Indian Point 2 Inspections Reveal Problems With Bolts

BUCHANAN, N.Y. -- Although scheduled comprehensive inspections found critical components at Unit 2 at the Indian Point nuclear power plant performing safely, issues with hundreds of the more than 2,000 bolts inspected require further work before the plant will be restarted, Entergy Corp. said on Wednesday.

Issues with hundreds of bolts were found during an inspection at the Indian Point nuclear power plant.
Issues with hundreds of bolts were found during an inspection at the Indian Point nuclear power plant. Photo Credit: Entergy Corp.

Each bolt, about two inches long and made of stainless steel, holds plate inserts together inside the reactor.

The "issues" consists of faulty or missing bolts found on the face of the removable liner, not on bolts along the liner’s edges. During the inspection, engineers identified the missing bolts, and bars meant to hold them in place, and other degradation requiring replacement of the bolts.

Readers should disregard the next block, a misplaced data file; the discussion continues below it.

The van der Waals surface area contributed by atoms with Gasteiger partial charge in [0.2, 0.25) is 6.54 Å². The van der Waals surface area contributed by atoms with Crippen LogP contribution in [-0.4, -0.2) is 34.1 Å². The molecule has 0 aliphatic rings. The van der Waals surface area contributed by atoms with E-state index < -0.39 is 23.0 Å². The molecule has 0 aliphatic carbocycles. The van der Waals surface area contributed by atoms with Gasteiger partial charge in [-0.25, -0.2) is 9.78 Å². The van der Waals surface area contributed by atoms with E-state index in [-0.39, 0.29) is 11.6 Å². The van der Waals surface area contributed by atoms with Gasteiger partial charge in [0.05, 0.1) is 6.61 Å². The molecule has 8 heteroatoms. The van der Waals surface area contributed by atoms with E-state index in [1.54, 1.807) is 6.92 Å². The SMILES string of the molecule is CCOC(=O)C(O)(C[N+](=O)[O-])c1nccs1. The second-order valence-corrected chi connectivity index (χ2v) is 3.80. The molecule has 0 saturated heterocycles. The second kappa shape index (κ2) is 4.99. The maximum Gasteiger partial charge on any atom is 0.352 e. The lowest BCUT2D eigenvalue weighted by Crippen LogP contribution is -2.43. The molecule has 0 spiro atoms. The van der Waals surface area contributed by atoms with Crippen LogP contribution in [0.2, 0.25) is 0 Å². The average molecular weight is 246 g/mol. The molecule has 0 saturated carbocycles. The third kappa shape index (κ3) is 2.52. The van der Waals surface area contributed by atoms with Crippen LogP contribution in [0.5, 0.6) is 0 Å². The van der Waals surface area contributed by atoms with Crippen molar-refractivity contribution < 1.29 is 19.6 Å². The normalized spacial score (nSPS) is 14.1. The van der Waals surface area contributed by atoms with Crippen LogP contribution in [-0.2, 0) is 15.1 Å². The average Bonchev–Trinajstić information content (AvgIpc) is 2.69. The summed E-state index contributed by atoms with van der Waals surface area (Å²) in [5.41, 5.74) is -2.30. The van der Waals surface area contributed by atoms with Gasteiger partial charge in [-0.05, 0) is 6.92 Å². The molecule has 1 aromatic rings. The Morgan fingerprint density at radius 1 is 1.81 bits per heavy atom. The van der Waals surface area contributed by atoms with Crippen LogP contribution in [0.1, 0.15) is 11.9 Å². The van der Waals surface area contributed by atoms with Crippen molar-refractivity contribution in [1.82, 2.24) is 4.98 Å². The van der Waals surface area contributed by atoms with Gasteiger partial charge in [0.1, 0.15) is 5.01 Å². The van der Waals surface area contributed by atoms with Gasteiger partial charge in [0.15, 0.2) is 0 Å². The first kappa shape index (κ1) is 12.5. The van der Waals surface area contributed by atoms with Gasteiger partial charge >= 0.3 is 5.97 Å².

The problem with the bolts was discovered during a required in-depth inspection of the Indian Point scheduled once every decade. The latest inspection, began earlier this month.

 "Safety is always our first priority, and the hundreds of inspections performed over the last few weeks demonstrate these programs work as designed," said Larry Coyle, site vice president and Entergy’s top official at Indian Point. "Safeguards and automatic detection equipment are in place to alert plant operators of impacts on safe operations.” 

The replacement of the bolts is expected to add cost and several weeks’ duration to the refueling and maintenance outage.

Gov. Andrew Cuomo, long a proponent of the plant said in a statement on Tuesday, March 29, “This is the latest in a long series of incidents that raise deep concerns about the management, maintenance and equipment standards at this plant.” 

“While there is no immediate danger to public health and safety,"Cuomo added, "this troubling news further validates the State’s ongoing investigation into the operations of this aging power plant and our position that it should not be relicensed.”

Entergy has informed the U.S. Nuclear Regulatory Commission and other appropriate regulatory authorities of the issues with the bolt.

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